Grit the Monster
Built to crash, smash and traverse with ease the potholed moonscape of the Western Front, British tanks were hailed by some as the answer to the stalemate of trench warfare. The rhomboidal shape lent itself to smashing through man-made obstacles, barbed wire fences and crossing wide trenches. Weighing 28 tons and carrying a crew of eight, the British Mark IV Female heavy was a frightening sight of thick steel cloaked in exhaust smoke.
Although only travelling at a maximum walking pace of around 6km per hour, British tanks evoked fear and terror amongst soldiers of the German Army. During the First Battle of Bullecourt, France, in April 1917 British Mark I and Mark II tanks were used for the first time in a coordinated attack with the Australian 4th Division. Although most of the tanks broke down and failed to reach their targets, Bean’s Official History records the demoralising effect they had on the German Army’s 123rd Infantry Regiment. German reports recalled,
Here for the first time our grenadiers encountered one of these famous monsters… It would be untrue to attempt to deny that the slowly advancing tank, which there was apparently no means of stopping, had a strong moral effect and succeeded in crippling the resistance.
Over time, German attitudes to the tanks changed as they developed methods of destroying them.
Rallying for the Monster
The “famous monsters” of the battlefront found favour with the Australian public. The Memorial’s Mark IV Female tank (serial number 4643) was shipped directly to Australia from the Coventry workshops in Glasgow and arrived in June 1918. From September it was the central feature of War Loan rallies in Adelaide, Melbourne and Sydney. As a fundraising tool it travelled around Australia and thrilled audiences with practical demonstrations that included climbing steep mounds, navigating out of deep holes, and crashing through thick brick walls, fences, and purpose-built structures.
In Adelaide in September 1918, the Female Tank captivated the imaginations of onlookers with its climbing ability and sheer strength. Its size, unusual shape and low design also impressed upon audiences its monster-like qualities. South Australia’s The Advertiser on 6 September 1918 reported on its opening demonstration at Unley Oval: ‘the engines had been set buzzing rhythmically and the monster glided backwards and forwards a few times, nearly pushing down the fence of the oval before it got into position… It is an immense creature, more ponderous than an elephant, but low to the ground like a tortoise, and very broad in the beam... like toads of vast size emerging from the primeval slime in the twilight of the world’s dawn’.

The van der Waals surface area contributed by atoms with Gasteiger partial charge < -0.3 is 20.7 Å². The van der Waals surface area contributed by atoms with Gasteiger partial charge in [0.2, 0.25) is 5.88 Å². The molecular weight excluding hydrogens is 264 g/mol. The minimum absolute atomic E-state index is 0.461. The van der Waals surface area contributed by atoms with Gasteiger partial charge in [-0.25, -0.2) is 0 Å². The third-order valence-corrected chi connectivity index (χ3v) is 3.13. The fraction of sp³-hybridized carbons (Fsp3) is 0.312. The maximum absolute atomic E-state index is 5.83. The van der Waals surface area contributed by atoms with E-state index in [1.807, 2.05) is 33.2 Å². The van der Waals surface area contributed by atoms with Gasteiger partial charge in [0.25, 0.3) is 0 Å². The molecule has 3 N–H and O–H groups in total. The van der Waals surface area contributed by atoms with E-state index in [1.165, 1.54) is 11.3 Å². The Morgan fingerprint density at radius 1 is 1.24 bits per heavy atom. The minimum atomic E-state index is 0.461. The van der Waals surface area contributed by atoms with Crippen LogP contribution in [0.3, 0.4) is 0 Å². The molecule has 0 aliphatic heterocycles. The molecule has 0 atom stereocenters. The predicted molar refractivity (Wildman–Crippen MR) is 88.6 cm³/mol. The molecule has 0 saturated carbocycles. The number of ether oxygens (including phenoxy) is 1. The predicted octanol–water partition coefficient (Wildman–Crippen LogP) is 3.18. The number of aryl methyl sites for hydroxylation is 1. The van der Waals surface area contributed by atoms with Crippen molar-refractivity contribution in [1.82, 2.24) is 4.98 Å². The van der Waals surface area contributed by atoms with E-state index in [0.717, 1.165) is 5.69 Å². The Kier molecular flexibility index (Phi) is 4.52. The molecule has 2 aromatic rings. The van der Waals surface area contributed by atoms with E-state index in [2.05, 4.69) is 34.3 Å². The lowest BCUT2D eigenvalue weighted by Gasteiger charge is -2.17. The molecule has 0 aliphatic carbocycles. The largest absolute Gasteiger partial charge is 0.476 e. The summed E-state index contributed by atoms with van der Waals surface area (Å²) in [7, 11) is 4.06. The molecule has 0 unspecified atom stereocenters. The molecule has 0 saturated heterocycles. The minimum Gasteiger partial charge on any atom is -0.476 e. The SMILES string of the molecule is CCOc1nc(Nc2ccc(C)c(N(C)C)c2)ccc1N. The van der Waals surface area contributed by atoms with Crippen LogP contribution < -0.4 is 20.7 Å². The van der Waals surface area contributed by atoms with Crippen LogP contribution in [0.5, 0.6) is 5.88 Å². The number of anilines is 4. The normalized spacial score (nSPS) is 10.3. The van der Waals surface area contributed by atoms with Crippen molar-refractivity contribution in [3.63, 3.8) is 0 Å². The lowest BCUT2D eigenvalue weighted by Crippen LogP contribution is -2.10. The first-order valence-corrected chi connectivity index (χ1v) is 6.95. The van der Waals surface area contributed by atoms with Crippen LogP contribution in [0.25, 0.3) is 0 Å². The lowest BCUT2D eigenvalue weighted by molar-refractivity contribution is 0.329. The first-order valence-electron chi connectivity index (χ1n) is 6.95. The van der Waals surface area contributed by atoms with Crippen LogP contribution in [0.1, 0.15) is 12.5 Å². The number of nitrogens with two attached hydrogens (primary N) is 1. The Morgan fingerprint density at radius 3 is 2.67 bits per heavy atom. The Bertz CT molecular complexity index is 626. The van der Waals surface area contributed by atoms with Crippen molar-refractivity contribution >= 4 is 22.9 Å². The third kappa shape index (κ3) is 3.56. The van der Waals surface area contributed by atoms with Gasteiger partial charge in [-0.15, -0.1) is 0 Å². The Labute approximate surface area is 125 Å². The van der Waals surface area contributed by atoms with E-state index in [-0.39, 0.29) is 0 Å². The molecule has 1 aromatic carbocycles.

Sydney audiences enamoured with the Female tank could pay for a closer inspection for £5.5s, whereas to ride in the monster cost double the fee. Small fundraising buttons featuring the 4643 tank were sold to further raise money.
During the Adelaide demonstrations at Unley Oval a naming competition was held and on 14 September ‘the monster’ was christened “Grit” by Lady Galway, the wife of the South Australian governor. On Monday 16 September, The Register in Adelaide recorded the general response to the naming by those in attendance: "Applause followed the announcement of the name, because its unchallengeable appropriateness appealed to all. It revels in grit and dirt".
The naming ceremony was promptly followed by another demonstration during which,
...she showed the people the right way to treat German-headquarters. The machine opened out her engines and caused the substantial stone building to crumple up like tissue paper. A roar of laughter went round the ring, and general regret was expressed that there were no German officers inside of headquarters.
The Female Tank gave the Australian public the chance to imagine what it might be like to experience war in a tank, and offered a tangible connection to the battlefront.
Just as it did in 1918, the Memorial’s Mark IV Female Tank will again be transported across regional, rural and urban communities in Australia to impress audiences once more from 2015 to 2018. The Anzac Centenary Travelling Exhibition will include the tank as one of its main features — only this time there won’t be any brick walls.
David Fletcher, The British Tanks 1915-19 (The Crowood Press, 2001).
A J Smithers, A New Exacalibur: The Development of the Tank 1909-1939 (Butler & Tanner, 1986).
Charles Bean, Official History of Australia in the War 1914-1918: Volume IV The Australian Imperial Force in France, 1917 (Angus & Robertson, 1935).
David Fletcher, British Mark I Tank 1916, (Osprey Publishing, 2004).
David Fletcher, British Mark IV Tank, (Osprey Publishing, 2007).